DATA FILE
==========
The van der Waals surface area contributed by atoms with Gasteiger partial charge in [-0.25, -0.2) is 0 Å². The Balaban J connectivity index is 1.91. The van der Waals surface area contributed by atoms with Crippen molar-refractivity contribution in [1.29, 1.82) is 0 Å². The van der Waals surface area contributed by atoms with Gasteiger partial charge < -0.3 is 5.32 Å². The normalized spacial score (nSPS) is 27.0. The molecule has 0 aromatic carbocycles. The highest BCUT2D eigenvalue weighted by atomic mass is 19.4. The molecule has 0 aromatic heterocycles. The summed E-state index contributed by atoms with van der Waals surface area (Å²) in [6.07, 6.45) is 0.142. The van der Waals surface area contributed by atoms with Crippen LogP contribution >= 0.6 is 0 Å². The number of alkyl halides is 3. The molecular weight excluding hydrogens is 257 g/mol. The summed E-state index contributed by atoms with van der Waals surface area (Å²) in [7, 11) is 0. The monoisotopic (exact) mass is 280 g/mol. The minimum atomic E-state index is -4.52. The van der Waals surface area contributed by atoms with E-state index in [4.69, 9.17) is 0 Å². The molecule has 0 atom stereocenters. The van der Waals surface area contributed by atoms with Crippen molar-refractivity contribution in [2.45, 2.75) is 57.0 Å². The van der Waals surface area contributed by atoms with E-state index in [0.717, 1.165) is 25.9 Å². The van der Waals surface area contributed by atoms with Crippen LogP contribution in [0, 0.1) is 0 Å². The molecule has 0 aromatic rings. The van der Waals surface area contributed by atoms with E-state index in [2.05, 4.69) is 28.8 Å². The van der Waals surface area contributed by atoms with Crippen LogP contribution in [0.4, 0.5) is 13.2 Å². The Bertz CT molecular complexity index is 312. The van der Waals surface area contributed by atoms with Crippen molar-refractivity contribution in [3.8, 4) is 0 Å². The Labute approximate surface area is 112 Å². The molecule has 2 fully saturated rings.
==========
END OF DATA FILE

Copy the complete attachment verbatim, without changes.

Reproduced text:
The van der Waals surface area contributed by atoms with Gasteiger partial charge in [-0.25, -0.2) is 0 Å². The Balaban J connectivity index is 1.91. The van der Waals surface area contributed by atoms with Crippen molar-refractivity contribution in [1.29, 1.82) is 0 Å². The van der Waals surface area contributed by atoms with Gasteiger partial charge < -0.3 is 5.32 Å². The normalized spacial score (nSPS) is 27.0. The molecule has 0 aromatic carbocycles. The highest BCUT2D eigenvalue weighted by atomic mass is 19.4. The molecule has 0 aromatic heterocycles. The summed E-state index contributed by atoms with van der Waals surface area (Å²) in [6.07, 6.45) is 0.142. The van der Waals surface area contributed by atoms with Crippen LogP contribution >= 0.6 is 0 Å². The number of alkyl halides is 3. The molecular weight excluding hydrogens is 257 g/mol. The summed E-state index contributed by atoms with van der Waals surface area (Å²) in [7, 11) is 0. The monoisotopic (exact) mass is 280 g/mol. The minimum atomic E-state index is -4.52. The van der Waals surface area contributed by atoms with E-state index in [4.69, 9.17) is 0 Å². The molecule has 0 atom stereocenters. The van der Waals surface area contributed by atoms with Crippen molar-refractivity contribution in [2.45, 2.75) is 57.0 Å². The van der Waals surface area contributed by atoms with E-state index in [0.717, 1.165) is 25.9 Å². The van der Waals surface area contributed by atoms with Crippen LogP contribution in [0, 0.1) is 0 Å². The molecule has 0 aromatic rings. The van der Waals surface area contributed by atoms with E-state index in [2.05, 4.69) is 28.8 Å². The van der Waals surface area contributed by atoms with Crippen LogP contribution in [0.4, 0.5) is 13.2 Å². The Bertz CT molecular complexity index is 312. The van der Waals surface area contributed by atoms with Crippen molar-refractivity contribution in [3.8, 4) is 0 Å². The Labute approximate surface area is 112 Å². The molecule has 2 fully saturated rings.